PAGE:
What you should know about personality disorders

Everyone has their own quirky traits, unhealthy coping mechanisms and meddlesome thought processes. However, some people’s regular behavior varies greatly from social norms, and, at that point, their personality may cause them difficulty  when establishing and maintaining healthy relationships or even jobs. This is further supported by NSU postdoctoral resident Morgan Levy, Ph.D., who said, “[personality issue] becomes a disorder when it’s really impacting lives and becomes a pattern.” According to the American Psychiatric Association (APA), personality disorders affect a minimum of two of four areas including how one thinks about oneself and other people, how one emotionally responds to stimuli, how one relates to other people and how one monitors and controls one’s own behavior. There are ten particular types of personality disorders, and a few are described below based on APA resources.

Borderline personality disorder (BPD)

Borderline personality disorder is marked by unstable personal relationships, impulsive tendencies, heated emotional reactions and tumultuous sense of self. Those affected by this disorder are more prone to suicidal ideation and self-abuse. Improving upon these tendencies involves impulse-control and sensitivity-reduction. According to Dr. Levy, BPD is one of the most stigmatized personality orders but is certainly treatable with different individual and group therapies.

Narcissistic personality disorder

Narcissistic personality disorders is characterized by a deficit in empathy, an extraneous sense of self-importance and a need for supple admiration and attention from others. Typically, people with this disorder are particularly sensitive to criticism and exploitative of others. They are focused on gaining power, idealistic love, beauty and more, to a point where their desire impedes upon regular life.

Obsessive-compulsive personality disorder (OCD)

People with obsessive-compulsive personality disorder are preoccupied with organization and perfectionism to the point where other aspects of their lives are negatively affected. This unhealthy focus can be on schedules or details and may impair time leftover for friendship or new hobbies.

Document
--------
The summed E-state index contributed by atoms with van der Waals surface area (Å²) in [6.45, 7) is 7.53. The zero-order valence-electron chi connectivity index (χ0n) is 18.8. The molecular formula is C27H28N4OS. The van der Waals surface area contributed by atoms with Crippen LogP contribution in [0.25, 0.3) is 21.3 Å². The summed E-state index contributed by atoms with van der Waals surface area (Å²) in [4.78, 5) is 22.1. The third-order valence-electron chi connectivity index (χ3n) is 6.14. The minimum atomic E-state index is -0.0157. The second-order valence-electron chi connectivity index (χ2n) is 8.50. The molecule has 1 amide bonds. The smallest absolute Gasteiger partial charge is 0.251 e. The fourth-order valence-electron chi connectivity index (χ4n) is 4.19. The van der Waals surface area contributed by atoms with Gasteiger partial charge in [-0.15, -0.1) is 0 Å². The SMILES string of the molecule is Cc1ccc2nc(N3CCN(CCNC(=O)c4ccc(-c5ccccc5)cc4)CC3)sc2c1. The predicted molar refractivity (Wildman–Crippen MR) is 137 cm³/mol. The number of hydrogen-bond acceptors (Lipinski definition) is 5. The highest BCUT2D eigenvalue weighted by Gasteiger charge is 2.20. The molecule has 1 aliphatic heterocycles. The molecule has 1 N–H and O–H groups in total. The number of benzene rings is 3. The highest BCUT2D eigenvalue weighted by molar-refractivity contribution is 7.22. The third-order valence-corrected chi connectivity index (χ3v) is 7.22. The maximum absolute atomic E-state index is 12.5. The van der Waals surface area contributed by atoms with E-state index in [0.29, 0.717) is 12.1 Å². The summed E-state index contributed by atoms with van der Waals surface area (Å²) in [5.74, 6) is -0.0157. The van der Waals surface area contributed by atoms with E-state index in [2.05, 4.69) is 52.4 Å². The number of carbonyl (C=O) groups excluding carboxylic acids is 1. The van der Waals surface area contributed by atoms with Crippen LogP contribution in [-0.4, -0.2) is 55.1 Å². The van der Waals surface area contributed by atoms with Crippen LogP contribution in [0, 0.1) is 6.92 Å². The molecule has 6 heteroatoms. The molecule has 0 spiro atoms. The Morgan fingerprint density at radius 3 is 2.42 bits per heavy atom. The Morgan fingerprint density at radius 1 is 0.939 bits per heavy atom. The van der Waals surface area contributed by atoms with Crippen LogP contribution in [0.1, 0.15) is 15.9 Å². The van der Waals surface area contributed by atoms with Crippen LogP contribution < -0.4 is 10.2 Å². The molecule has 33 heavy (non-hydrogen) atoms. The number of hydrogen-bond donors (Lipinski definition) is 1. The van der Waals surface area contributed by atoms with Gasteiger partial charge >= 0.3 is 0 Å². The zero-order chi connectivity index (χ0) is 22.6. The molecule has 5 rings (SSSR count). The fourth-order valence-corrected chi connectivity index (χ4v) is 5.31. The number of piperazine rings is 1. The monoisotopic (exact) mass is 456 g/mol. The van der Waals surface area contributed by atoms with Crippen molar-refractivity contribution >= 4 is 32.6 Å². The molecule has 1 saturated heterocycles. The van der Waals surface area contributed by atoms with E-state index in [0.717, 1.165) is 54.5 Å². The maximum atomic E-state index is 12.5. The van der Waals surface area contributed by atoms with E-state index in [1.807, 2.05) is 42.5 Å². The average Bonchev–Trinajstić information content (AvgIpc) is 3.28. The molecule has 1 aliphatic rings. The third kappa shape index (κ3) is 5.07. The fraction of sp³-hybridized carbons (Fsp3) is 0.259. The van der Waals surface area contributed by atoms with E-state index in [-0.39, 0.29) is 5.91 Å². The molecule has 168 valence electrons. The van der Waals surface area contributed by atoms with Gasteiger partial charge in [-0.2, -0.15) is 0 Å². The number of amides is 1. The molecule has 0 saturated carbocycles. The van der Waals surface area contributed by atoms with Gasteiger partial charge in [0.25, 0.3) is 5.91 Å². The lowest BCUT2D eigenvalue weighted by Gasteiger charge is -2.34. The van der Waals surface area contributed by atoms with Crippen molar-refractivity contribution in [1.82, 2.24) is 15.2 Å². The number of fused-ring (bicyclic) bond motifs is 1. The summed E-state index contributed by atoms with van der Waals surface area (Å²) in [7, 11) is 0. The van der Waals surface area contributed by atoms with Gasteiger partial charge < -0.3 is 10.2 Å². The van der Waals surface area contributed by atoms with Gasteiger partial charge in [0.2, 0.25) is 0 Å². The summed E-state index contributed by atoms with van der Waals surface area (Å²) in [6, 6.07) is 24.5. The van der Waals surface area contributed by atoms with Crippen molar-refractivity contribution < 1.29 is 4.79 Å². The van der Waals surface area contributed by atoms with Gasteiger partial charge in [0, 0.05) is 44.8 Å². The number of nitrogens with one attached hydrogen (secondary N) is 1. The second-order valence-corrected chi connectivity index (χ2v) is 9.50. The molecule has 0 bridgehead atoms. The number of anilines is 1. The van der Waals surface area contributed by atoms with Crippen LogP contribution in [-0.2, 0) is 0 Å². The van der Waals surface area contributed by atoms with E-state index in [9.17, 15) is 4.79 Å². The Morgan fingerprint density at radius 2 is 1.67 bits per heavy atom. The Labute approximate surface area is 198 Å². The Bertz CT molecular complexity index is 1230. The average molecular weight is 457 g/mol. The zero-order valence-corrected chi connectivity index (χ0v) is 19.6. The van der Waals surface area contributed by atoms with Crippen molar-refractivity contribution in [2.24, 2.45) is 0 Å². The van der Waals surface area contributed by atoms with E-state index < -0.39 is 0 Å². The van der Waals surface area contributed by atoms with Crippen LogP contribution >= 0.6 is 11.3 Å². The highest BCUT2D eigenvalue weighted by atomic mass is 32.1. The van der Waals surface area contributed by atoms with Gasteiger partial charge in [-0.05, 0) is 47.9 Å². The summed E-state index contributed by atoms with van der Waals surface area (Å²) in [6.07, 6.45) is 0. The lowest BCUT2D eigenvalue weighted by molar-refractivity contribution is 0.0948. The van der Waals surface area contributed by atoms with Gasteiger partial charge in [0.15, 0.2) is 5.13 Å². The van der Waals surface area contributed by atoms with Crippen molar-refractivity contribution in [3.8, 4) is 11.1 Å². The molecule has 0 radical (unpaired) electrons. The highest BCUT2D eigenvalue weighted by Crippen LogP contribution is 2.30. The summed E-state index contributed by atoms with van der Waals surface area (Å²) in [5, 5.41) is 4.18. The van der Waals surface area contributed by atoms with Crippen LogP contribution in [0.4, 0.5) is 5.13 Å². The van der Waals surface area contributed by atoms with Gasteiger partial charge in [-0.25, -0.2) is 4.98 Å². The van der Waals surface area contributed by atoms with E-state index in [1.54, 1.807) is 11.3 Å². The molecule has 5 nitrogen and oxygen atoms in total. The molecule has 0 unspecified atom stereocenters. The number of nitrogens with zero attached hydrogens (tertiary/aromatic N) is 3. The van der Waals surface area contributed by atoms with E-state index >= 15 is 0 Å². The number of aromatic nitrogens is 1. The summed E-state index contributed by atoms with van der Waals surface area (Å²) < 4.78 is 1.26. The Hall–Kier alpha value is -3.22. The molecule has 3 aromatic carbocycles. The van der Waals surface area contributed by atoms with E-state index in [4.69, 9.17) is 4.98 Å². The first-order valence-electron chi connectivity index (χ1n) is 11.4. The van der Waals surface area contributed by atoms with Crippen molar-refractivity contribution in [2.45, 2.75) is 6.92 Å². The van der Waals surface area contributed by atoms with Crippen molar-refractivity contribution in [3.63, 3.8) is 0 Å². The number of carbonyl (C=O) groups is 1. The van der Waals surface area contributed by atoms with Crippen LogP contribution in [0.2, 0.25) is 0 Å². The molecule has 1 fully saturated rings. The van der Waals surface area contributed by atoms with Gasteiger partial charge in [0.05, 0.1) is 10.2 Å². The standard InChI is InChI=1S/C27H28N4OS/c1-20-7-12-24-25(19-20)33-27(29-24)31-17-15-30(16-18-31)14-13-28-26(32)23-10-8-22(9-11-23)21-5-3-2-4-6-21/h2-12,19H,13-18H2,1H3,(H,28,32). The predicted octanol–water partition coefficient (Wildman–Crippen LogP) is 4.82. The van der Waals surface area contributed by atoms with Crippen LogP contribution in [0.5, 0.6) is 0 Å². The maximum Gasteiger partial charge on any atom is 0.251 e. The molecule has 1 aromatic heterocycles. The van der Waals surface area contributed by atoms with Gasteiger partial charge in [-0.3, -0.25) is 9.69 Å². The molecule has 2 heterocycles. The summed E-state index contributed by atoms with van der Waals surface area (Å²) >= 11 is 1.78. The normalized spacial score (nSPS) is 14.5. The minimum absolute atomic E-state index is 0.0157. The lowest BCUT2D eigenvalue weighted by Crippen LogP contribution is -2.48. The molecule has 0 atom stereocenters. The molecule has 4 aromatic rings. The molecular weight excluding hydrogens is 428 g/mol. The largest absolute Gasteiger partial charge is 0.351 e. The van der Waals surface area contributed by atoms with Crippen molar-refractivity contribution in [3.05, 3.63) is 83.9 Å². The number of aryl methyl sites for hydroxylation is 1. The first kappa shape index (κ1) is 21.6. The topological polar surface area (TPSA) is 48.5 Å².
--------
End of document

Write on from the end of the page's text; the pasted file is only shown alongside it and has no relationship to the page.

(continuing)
Antisocial personality disorder

To be diagnosed with antisocial personality disorder, one must be 18 years old. These people display an explicit pattern of disregarding others’ rights, repetitively lie and partake in impulsive action. These people may be described as apathetic, irresponsible, manipulative and remorseless. Often, they recurrently encounter trouble with the law, so they may have colorful criminal records.

Before you jump to any conclusions about yourself or someone close to you based on these descriptors, know that Levy said, “we tend to overpathologize, and if we really look at ourselves, we all have different traits of the different personality disorders — Nobody is perfect.”

For those that are affected by these disorders, Levy encourages them and those around them to recognize “a personality disorder just means that you learned this way of interacting and this way of being when you were a child, and it was reinforced throughout your entire life,” so assuming that a personality disorder means you or someone else is only seeking attention or is damaged, lesser or beyond help is inaccurate.  Moreover, treatment is entirely possible although long-term. Levy said the first step of improving is becoming aware of disruptive behavioral patterns and then practicing better approaches to situations that spark those patterns.

But even when the road to betterment is long, a diagnosis does not determine one’s fate. Levy said there may be a stigma that personality disorders determine how one acts forever, but it’s more effective to think of them as an indicator of the problems a person can begin to work with.

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